The only way my older brother was able to land tickets was by purchasing two separate seats on opposite sides of the rear of the stage. It couldn’t have mattered less. The crowd took us in immediately, already deafening as the PA announcer counted down the final minutes before the show started. When the lights finally went out, pandemonium struck.
It was apparent from the first chord that the lead singer's bond with the crowd was unbreakable. Downie, clad in one exuberant, neon, and sparkling suit after another, was tightly surrounded by the rest of the band—Paul Langlois, Rob Baker, Gord Sinclair, and Johnny Fay—in what Amanda and Joseph Boyden described as “the most beautiful wolf pack of protection.” Downie’s signature gesticulations and facial expressions may have slowed a bit owing to his illness, but his overwhelming stage presence bent to no diagnosis. When he raised his hands to the crowd, we raised our hands. When he growled into the microphone, we growled right back. We fueled him, and he fueled us. From new favorites like “What Blue” and "In a World Possessed by the Human Mind" to old standbys such as “Blow at High Dough,” “Ahead by a Century,” “Little Bones,” and, my personal favorite, “Grace, Too,” the band created an atmosphere unmatched in my concert-going experience. It got more than a little dusty in the arena each time Downie departed after an encore. He wordlessly said a long, patient, lingering goodbye to each section wearing what can only be described as a wry smile joined with tears brought on by the crowd’s bottomless, and at this point raspy, swell. When a Canadian flag began crowd surfing across the upper deck, I knew I wasn’t just at a show, I was in a moment, one that ensured whatever story I told about this night going forward would start with, “I was there when…”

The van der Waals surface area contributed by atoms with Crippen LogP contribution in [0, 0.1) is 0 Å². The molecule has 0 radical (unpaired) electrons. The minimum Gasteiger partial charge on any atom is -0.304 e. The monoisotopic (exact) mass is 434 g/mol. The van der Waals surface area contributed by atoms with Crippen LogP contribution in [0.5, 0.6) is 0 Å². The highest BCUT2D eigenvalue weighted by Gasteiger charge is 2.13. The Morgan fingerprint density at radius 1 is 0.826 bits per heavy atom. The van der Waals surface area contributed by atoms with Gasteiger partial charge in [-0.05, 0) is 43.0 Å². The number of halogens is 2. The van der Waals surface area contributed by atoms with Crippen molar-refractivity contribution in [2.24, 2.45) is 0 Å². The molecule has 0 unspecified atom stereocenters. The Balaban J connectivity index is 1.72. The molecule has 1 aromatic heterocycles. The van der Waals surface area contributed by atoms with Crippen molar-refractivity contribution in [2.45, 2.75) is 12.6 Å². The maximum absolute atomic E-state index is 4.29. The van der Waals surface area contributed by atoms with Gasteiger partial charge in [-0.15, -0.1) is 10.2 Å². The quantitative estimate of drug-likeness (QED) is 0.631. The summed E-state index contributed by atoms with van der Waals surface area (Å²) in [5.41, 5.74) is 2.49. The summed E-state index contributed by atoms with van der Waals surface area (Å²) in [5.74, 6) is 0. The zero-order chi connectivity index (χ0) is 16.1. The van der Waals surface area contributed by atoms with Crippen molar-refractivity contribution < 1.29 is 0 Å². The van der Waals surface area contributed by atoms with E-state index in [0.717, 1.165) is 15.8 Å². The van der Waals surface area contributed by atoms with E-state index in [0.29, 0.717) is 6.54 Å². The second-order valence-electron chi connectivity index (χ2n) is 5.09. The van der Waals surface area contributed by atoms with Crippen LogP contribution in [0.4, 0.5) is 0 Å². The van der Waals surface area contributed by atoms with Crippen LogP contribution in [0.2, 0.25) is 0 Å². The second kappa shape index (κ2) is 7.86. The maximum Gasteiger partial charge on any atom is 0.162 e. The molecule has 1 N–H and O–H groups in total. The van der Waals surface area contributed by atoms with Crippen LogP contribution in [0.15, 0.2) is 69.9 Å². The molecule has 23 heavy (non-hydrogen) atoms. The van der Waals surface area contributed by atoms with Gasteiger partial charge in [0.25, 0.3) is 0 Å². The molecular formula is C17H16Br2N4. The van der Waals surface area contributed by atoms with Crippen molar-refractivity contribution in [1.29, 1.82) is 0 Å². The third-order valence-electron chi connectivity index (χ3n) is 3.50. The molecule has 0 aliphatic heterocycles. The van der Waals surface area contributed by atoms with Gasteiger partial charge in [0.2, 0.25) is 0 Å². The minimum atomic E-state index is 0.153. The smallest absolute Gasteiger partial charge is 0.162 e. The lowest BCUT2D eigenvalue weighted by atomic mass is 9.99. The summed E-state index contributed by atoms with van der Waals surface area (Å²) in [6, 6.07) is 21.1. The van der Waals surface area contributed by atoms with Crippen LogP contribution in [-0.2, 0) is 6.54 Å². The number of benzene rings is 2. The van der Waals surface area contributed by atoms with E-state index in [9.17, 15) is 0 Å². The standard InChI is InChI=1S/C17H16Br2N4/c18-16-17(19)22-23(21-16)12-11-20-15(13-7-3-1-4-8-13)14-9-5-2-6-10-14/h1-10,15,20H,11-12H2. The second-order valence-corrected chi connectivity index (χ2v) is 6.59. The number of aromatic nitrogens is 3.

I won’t claim to suddenly be an expert in the psychology and idiosyncrasies of Hip fans after one concert—no matter how revelatory said show might have been. Graham Rockingham of the Hamilton Spectator summed it up perfectly when he wrote:
“More ink has been spilled, set lists examined and tears sobbed during this tour than probably another in Canadian rock history. Deservedly so. Over the past 30 years, the music of The Tragically Hip has come to personify Canadian rock 'n' roll.
The fact that The Hip has little or no recognition outside of our borders, makes us love them all the more. They are Canada's dirty little secret.”
After the show, my brother and I stopped at an outdoor pub and enjoyed pints from Toronto’s Steam Whistle Brewing and Creemore Springs. Unable to take my journalist hat off, I asked my him why he started following the band in the first place and why they remained so important to him. He said something that stayed in my head long after the buzz brought on by those beers dissipated.
"They just seem to be closely associated with important moments of my life. Weddings, things like that," he said, his voice trailing off.
I can’t help smirking, thinking about me as an awkward pre-teen ripping off his albums so I could be more like him. The trip was another brick in the wall of our bond, cemented in large part by baseball, beer, books, and music. Turns out, The Tragically Hip were a part of some of the most important moments in my life as well.
So I'll add my sentimental goodbye into the prairie wind. Thank you, Gordon Downie, and the rest of the Hip, for allowing me to partake in your musical genius, and for bringing me ever closer to a man I admire and continue to emulate. Like Gord said at the end of Sunday night, “maybe we’ll see each other a little farther down the road.”
The Tragically Hip played their final concert (which was live-streamed on the CBC and watched by millions) in their hometown of Kingston, Ontario on Saturday, August 20.